Abstract 15771: Genetic and Pharmacological Regulation of Circadian Energy Metabolism
The circadian clock governs essential metabolic and physiological processes. For example, the sharp rise of blood pressure in the morning coincides with peak incidence rate for cardiovascular episodes such as heart attacks. The objective of the current studies is to elucidate novel mechanisms of genetic and pharmacological regulation of circadian clock and clock-related energy metabolism important for cardiovascular health. On the one hand, we investigated the functional mechanism of the Clockdelta19 mutation. Homozygous mutant mice (Clk/Clk) for this mutation have been shown to exhibit a wide spectrum of metabolic and cardiovascular disorders, correlated with a severe circadian misalignment or loss of rhythmicity in these mice. In comparison, Clockdelta19/+ heterozygous (Clk/+) mice showed sustained circadian rhythms, yet with significantly lengthened periodicity and dampened amplitude. We showed that Clk/+ mice exhibited improved glycemic control and resistance to circadian behavioral period lengthening under high-fat diet (HFD). Molecular analysis revealed that BMAL1 protein levels in Clk/+ mouse liver were upregulated compared with wild-type (WT) mice under HFD conditions. Mechanistic studies further demonstrated that CLOCKdelta19 stabilized BMAL1 proteins. Consistent with an important role of BMAL1 in glycemic control, enhanced activation of insulin signaling was observed in Clk/+ mice relative to WT. This study reveals an unforeseen plasticity of the circadian and metabolic networks, providing important insight into potential therapeutic intervention of clocks under disease conditions. On the other hand, we also identified small molecule modulators of the circadian clock. These small molecules, termed Clock amplitude-Enhancing small Molecules (CEMs), were able to enhance circadian amplitude of reporter rhythms in cardiomyocyte cells in vitro and improve energy expenditure and reduce cholesterol levels in vivo in a clock-dependent manner. Our studies together elucidate novel regulatory mechanisms for the circadian clock, and suggest novel therapeutic targets and drug candidates against clock-associated metabolic and cardiovascular diseases.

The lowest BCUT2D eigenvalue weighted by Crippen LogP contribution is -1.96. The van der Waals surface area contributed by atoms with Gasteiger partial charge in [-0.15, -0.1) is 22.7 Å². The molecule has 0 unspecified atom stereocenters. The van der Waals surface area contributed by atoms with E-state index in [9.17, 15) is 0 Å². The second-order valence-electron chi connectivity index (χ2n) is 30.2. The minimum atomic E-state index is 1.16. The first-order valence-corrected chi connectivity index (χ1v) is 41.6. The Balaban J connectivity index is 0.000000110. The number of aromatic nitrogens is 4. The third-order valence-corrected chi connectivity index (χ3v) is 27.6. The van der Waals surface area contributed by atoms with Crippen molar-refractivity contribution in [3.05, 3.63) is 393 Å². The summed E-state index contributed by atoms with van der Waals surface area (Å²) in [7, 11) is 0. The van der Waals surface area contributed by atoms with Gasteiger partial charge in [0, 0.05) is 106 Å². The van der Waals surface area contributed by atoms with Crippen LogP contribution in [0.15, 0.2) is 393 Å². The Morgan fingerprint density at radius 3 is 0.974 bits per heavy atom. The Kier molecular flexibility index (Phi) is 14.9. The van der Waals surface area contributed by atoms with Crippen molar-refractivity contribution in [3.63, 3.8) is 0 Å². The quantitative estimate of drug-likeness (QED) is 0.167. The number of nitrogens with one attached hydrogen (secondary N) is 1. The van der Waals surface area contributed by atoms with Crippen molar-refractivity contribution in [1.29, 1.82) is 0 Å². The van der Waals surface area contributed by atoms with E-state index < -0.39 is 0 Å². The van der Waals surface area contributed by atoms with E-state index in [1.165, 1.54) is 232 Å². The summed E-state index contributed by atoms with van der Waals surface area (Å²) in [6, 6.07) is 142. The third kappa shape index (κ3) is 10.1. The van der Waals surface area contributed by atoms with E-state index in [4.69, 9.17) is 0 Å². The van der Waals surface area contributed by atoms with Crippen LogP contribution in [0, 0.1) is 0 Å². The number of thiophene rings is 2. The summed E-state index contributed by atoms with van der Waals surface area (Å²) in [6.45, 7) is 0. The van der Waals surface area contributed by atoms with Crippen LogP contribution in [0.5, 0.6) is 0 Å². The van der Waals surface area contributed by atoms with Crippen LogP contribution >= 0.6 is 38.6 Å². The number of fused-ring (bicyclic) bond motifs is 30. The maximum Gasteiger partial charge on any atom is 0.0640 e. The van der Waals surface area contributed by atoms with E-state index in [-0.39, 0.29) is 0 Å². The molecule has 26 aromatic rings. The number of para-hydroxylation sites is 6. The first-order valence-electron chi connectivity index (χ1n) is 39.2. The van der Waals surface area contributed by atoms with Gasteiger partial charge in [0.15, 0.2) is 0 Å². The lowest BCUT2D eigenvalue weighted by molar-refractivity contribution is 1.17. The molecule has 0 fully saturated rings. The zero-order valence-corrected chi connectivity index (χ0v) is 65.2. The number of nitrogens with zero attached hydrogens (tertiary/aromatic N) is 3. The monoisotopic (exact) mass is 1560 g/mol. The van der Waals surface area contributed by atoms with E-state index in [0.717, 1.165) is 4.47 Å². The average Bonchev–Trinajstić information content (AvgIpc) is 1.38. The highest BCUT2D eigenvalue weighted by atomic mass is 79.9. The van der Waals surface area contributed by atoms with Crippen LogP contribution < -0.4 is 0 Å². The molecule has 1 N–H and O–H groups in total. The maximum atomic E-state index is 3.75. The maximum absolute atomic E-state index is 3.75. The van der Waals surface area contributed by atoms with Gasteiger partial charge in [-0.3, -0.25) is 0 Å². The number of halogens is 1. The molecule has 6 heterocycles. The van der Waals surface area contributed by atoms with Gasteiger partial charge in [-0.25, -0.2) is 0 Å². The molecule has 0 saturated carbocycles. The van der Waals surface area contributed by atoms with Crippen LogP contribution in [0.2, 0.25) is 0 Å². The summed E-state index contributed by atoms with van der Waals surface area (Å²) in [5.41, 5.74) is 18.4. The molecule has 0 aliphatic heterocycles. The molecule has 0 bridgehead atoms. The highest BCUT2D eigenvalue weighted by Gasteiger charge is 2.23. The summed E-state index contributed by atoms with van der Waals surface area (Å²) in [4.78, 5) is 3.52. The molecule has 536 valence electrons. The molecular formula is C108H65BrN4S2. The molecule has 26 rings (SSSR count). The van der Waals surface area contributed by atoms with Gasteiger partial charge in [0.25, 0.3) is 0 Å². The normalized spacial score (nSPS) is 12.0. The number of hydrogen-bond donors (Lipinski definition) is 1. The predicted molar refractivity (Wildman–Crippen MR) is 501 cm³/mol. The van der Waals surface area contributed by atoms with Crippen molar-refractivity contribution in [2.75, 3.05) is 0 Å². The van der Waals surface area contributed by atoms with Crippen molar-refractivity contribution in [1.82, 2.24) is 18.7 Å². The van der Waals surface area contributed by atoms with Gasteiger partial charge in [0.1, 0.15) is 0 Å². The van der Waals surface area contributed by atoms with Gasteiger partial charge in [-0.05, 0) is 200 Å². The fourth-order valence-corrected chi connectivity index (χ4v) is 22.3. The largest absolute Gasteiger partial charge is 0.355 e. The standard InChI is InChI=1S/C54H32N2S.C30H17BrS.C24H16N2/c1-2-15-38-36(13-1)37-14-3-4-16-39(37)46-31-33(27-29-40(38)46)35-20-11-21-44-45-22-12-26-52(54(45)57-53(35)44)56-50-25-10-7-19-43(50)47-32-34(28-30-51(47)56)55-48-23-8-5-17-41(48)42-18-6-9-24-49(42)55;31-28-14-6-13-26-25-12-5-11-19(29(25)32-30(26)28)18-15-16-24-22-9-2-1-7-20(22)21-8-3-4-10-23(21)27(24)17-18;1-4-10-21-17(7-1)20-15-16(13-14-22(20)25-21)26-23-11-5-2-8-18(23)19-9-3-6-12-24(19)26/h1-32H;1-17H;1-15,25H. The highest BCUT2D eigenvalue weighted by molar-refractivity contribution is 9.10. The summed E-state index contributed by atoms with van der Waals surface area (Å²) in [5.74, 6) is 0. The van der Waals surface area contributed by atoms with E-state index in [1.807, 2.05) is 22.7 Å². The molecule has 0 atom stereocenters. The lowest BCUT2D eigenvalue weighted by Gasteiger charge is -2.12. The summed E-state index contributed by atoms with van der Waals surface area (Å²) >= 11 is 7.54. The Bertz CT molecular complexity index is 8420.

Author Disclosures: K. Jeong: None. B. He: None. S. Yoo: None. Z. Chen: None.
- © 2015 by American Heart Association, Inc.